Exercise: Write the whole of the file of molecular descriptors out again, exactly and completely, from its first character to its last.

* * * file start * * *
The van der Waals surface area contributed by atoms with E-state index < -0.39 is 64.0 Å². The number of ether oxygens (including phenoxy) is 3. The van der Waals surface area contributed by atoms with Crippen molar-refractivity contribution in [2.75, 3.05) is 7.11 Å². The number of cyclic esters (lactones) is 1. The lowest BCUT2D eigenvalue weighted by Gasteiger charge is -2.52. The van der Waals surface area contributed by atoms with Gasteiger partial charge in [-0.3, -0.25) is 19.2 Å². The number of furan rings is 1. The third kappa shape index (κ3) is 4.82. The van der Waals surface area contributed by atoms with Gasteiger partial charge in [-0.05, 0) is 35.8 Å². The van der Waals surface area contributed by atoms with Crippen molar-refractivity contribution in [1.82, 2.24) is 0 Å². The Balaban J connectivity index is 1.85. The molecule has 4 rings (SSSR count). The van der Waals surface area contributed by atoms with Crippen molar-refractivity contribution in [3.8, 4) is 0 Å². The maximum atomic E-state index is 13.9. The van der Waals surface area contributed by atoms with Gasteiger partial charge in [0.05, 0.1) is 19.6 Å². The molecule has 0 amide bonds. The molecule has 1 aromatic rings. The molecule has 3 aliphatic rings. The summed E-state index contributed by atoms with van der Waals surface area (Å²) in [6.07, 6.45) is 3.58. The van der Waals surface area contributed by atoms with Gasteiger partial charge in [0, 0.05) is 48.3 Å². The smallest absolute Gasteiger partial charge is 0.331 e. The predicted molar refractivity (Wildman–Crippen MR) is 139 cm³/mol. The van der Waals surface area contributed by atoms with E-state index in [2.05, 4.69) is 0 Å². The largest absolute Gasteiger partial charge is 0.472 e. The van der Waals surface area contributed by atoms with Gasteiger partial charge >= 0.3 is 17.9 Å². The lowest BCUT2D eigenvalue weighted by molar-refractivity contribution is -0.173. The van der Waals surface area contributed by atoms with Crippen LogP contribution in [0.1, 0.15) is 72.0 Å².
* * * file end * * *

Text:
The van der Waals surface area contributed by atoms with E-state index < -0.39 is 64.0 Å². The number of ether oxygens (including phenoxy) is 3. The van der Waals surface area contributed by atoms with Crippen molar-refractivity contribution in [2.75, 3.05) is 7.11 Å². The number of cyclic esters (lactones) is 1. The lowest BCUT2D eigenvalue weighted by Gasteiger charge is -2.52. The van der Waals surface area contributed by atoms with Gasteiger partial charge in [-0.3, -0.25) is 19.2 Å². The number of furan rings is 1. The third kappa shape index (κ3) is 4.82. The van der Waals surface area contributed by atoms with Gasteiger partial charge in [-0.05, 0) is 35.8 Å². The van der Waals surface area contributed by atoms with Crippen molar-refractivity contribution in [1.82, 2.24) is 0 Å². The Balaban J connectivity index is 1.85. The molecule has 4 rings (SSSR count). The van der Waals surface area contributed by atoms with Crippen molar-refractivity contribution in [3.8, 4) is 0 Å². The maximum atomic E-state index is 13.9. The van der Waals surface area contributed by atoms with Gasteiger partial charge in [0.05, 0.1) is 19.6 Å². The molecule has 0 amide bonds. The molecule has 1 aromatic rings. The molecule has 3 aliphatic rings. The summed E-state index contributed by atoms with van der Waals surface area (Å²) in [6.07, 6.45) is 3.58. The van der Waals surface area contributed by atoms with Gasteiger partial charge in [0, 0.05) is 48.3 Å². The smallest absolute Gasteiger partial charge is 0.331 e. The predicted molar refractivity (Wildman–Crippen MR) is 139 cm³/mol. The van der Waals surface area contributed by atoms with E-state index in [2.05, 4.69) is 0 Å². The largest absolute Gasteiger partial charge is 0.472 e. The van der Waals surface area contributed by atoms with Gasteiger partial charge >= 0.3 is 17.9 Å². The lowest BCUT2D eigenvalue weighted by molar-refractivity contribution is -0.173. The van der Waals surface area contributed by atoms with Crippen LogP contribution in [0.1, 0.15) is 72.0 Å².